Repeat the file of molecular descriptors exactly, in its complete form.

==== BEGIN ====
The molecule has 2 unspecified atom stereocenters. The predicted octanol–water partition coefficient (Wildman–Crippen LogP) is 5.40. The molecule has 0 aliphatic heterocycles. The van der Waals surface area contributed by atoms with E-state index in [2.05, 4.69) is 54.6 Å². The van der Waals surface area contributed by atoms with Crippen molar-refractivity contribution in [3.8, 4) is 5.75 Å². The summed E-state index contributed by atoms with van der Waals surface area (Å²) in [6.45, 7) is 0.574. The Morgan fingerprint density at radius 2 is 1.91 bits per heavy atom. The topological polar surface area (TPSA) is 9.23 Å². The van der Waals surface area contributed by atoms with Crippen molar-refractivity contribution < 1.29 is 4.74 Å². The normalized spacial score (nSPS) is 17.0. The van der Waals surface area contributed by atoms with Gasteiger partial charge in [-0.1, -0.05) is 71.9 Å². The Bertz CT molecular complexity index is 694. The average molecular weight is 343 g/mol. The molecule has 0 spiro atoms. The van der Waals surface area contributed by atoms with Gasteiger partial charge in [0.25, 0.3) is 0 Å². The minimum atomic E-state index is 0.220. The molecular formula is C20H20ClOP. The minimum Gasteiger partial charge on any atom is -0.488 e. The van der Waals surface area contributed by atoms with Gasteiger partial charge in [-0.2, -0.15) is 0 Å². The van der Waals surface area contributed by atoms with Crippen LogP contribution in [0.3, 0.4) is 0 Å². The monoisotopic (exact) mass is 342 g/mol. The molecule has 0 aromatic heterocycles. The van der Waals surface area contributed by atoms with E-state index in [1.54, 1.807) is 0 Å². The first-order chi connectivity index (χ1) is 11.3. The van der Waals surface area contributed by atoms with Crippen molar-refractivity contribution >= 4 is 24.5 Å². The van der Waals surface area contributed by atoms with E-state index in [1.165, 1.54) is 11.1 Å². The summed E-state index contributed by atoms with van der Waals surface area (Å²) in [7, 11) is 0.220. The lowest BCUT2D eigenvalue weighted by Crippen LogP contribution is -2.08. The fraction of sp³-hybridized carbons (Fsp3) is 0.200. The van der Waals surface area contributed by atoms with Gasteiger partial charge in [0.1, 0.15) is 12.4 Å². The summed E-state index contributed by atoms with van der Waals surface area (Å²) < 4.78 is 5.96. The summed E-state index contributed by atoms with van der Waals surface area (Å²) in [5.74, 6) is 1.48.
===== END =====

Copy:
The molecule has 2 unspecified atom stereocenters. The predicted octanol–water partition coefficient (Wildman–Crippen LogP) is 5.40. The molecule has 0 aliphatic heterocycles. The van der Waals surface area contributed by atoms with E-state index in [2.05, 4.69) is 54.6 Å². The van der Waals surface area contributed by atoms with Crippen molar-refractivity contribution in [3.8, 4) is 5.75 Å². The summed E-state index contributed by atoms with van der Waals surface area (Å²) in [6.45, 7) is 0.574. The Morgan fingerprint density at radius 2 is 1.91 bits per heavy atom. The topological polar surface area (TPSA) is 9.23 Å². The van der Waals surface area contributed by atoms with Crippen molar-refractivity contribution < 1.29 is 4.74 Å². The normalized spacial score (nSPS) is 17.0. The van der Waals surface area contributed by atoms with Gasteiger partial charge in [-0.1, -0.05) is 71.9 Å². The Bertz CT molecular complexity index is 694. The average molecular weight is 343 g/mol. The molecule has 0 spiro atoms. The van der Waals surface area contributed by atoms with Gasteiger partial charge in [0.25, 0.3) is 0 Å². The minimum atomic E-state index is 0.220. The molecular formula is C20H20ClOP. The minimum Gasteiger partial charge on any atom is -0.488 e. The van der Waals surface area contributed by atoms with Gasteiger partial charge in [-0.2, -0.15) is 0 Å². The van der Waals surface area contributed by atoms with Crippen LogP contribution in [0.3, 0.4) is 0 Å². The monoisotopic (exact) mass is 342 g/mol. The molecule has 0 aromatic heterocycles. The van der Waals surface area contributed by atoms with E-state index in [1.54, 1.807) is 0 Å². The first-order chi connectivity index (χ1) is 11.3. The van der Waals surface area contributed by atoms with Crippen molar-refractivity contribution >= 4 is 24.5 Å². The van der Waals surface area contributed by atoms with E-state index in [1.165, 1.54) is 11.1 Å². The summed E-state index contributed by atoms with van der Waals surface area (Å²) in [7, 11) is 0.220. The lowest BCUT2D eigenvalue weighted by Crippen LogP contribution is -2.08. The fraction of sp³-hybridized carbons (Fsp3) is 0.200. The van der Waals surface area contributed by atoms with Gasteiger partial charge in [0.1, 0.15) is 12.4 Å². The summed E-state index contributed by atoms with van der Waals surface area (Å²) < 4.78 is 5.96. The summed E-state index contributed by atoms with van der Waals surface area (Å²) in [5.74, 6) is 1.48.